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Wednesday, September 16, 2015

Riding ‘shotgun’ can be a blast, but log it properly!

Article thanks to jjkeller.com. Links provded:
Drivers are not always ‘off duty’ when sleeping
Posted August 24, 2015
When a driver moves to a passenger seat to get some rest, he or she may naturally assume that the time can be logged as “off duty.” That is not always the case, however, and logging the time improperly can lead to violations of federal hours-of-service rules and an out-of-service order for the driver.
Do your drivers know how to log time spent on a commercial motor vehicle (CMV) when they’re not driving? Training drivers on this issue can be critical for staying in compliance. The following is an overview of the federal rules that apply, but keep in mind that state requirements may vary.
Stationary vehicles
When a driver is resting in a vehicle (of any type) that is NOT moving, the time can be logged “off duty.” This can be especially useful for a straight-truck, day-cab, or motorcoach driver who does not have access to a sleeper berth but is able to rest or sleep in a passenger seat.
The key to logging this time as “off duty” is that the driver must be resting, with no responsibilities or obligations to the company. For example, even if a driver is “just sitting” in a vehicle but is waiting in line for his/her turn at the dock, is attending to the load, or is required to stay alert and watch for something to happen, then the driver is “on duty.”
There is no limit to the amount of time a driver can log “off duty” while resting in a parked vehicle. For example, a driver could spend 8 to 10 consecutive hours or more resting in the vehicle and this would satisfy the requirement for 8 to 10 consecutive hours of rest.
Finally, any time spent resting in a sleeper berth must be logged as “sleeper berth” time; it cannot be logged “off duty” even though the two are often interchangeable for compliance purposes.
Moving vehicles
In a moving vehicle, the options to go “off duty” are more limited. Except as noted below, all time spent riding in or on a moving vehicle (CMV or non-CMV) at the direction of a motor carrier must be logged “on duty,” even if the driver is able to rest.
Travel-time exception: A driver who is traveling for work but who is not driving or assuming any other responsibilities to the company can log the travel time as “off duty,” but only if he or she gets 8 to 10 hours off duty upon arriving at the destination (8 hours for bus drivers, 10 hours for truck drivers). For example, if a driver rides in a car for 6 hours and then gets into a heavy truck and starts driving, the 6 hours spent traveling must be logged “on duty.” However, if he/she rides in the car, arrives at the destination and then rests for 10 hours before driving the truck, all 16 hours can be logged “off duty.” See Sec. 395.1(j).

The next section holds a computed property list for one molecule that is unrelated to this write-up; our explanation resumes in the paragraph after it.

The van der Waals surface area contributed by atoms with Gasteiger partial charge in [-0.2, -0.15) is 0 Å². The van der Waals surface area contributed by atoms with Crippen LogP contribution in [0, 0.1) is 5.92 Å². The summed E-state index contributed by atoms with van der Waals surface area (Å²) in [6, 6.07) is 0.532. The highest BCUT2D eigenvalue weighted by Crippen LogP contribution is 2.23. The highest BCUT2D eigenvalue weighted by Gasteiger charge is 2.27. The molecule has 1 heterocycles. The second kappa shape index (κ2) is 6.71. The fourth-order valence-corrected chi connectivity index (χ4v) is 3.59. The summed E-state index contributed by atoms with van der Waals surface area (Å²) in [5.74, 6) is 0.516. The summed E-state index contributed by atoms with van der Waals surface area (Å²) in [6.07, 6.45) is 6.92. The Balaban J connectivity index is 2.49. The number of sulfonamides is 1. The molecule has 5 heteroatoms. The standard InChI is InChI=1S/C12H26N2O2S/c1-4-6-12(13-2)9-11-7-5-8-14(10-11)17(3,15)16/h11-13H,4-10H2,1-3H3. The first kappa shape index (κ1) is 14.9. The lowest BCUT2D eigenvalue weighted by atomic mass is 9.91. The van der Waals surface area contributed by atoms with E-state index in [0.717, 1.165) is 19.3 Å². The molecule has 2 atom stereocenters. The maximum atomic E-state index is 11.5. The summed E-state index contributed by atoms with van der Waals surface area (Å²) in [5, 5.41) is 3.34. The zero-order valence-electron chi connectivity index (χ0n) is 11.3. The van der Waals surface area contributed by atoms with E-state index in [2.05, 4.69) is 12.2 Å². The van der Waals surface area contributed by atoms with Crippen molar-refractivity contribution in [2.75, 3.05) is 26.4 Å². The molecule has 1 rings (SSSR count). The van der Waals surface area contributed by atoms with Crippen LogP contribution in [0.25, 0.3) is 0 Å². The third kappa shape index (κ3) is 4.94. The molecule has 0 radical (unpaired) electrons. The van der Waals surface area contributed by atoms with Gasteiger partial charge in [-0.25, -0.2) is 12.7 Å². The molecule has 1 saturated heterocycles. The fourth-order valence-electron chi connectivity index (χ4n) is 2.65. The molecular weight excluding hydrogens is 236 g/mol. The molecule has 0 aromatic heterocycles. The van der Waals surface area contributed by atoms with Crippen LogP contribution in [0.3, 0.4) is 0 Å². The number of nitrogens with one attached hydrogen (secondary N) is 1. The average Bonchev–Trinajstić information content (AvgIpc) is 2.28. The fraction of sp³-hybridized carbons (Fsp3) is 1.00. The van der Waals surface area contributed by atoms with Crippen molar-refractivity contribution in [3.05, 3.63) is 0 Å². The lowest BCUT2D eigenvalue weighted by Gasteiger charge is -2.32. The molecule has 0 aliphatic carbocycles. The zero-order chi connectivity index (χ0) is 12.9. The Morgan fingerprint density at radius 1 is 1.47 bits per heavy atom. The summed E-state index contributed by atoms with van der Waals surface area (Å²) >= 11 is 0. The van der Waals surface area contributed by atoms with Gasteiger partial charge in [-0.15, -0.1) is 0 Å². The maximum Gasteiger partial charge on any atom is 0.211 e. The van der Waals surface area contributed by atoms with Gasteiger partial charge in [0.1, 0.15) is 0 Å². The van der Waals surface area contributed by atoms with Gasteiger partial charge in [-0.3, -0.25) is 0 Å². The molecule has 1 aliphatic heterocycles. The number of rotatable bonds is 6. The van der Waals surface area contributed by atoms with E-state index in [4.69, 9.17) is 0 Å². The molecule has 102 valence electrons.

Sleeper-berth exception: As noted above, all time spent in a compliant sleeper berth must be logged as “sleeper berth” time. If a driver is able to spend at least 8 consecutive hours in the sleeper berth of a property-carrying CMV, then he or she can log “off duty” for up to an additional 2 hours spent riding in a passenger seat on the moving vehicle immediately before or after those 8 hours in the sleeper berth. This basically is meant to give these drivers another option to obtain their 10 hours of rest. Instead of spending 10 consecutive hours in the sleeper, they can spend just 8 hours in the sleeper and then the remaining 2 hours can be spent riding in a passenger seat. Up to 2 hours can be logged “off duty” this way, but any time beyond 2 hours in the passenger seat must be logged “on duty” if the vehicle is moving. If the driver doesn’t get 8 hours in a sleeper, then all time in the passenger seat is “on duty” while the vehicle is moving (unless the travel-time exception applies).
Personal conveyance: Finally, note that those who are driving an unladen CMV for personal conveyance — such as to commute to and from work or to get to a local grocery store, restaurant, or hotel — can generally log that time as “off duty.” See Question 26 in the DOT’s guidance for Sec. 395.8.
Keep in mind that drivers must be free of all obligations and responsibilities when logging “off duty.” If a driver has to perform any type of work for a motor carrier, or paid work for a non-motor carrier, then he or she is “on duty.” Refer to the definition of “on-duty time” in Sec. 395.2 for details.


HOS Handbook: The Complete Guide for CMV Drivers
J. J. Keller's HOS Handbook: The Complete Guide for CMV Drivers provides the who, what, when, where, why and how-to of Hours of Service for drivers.



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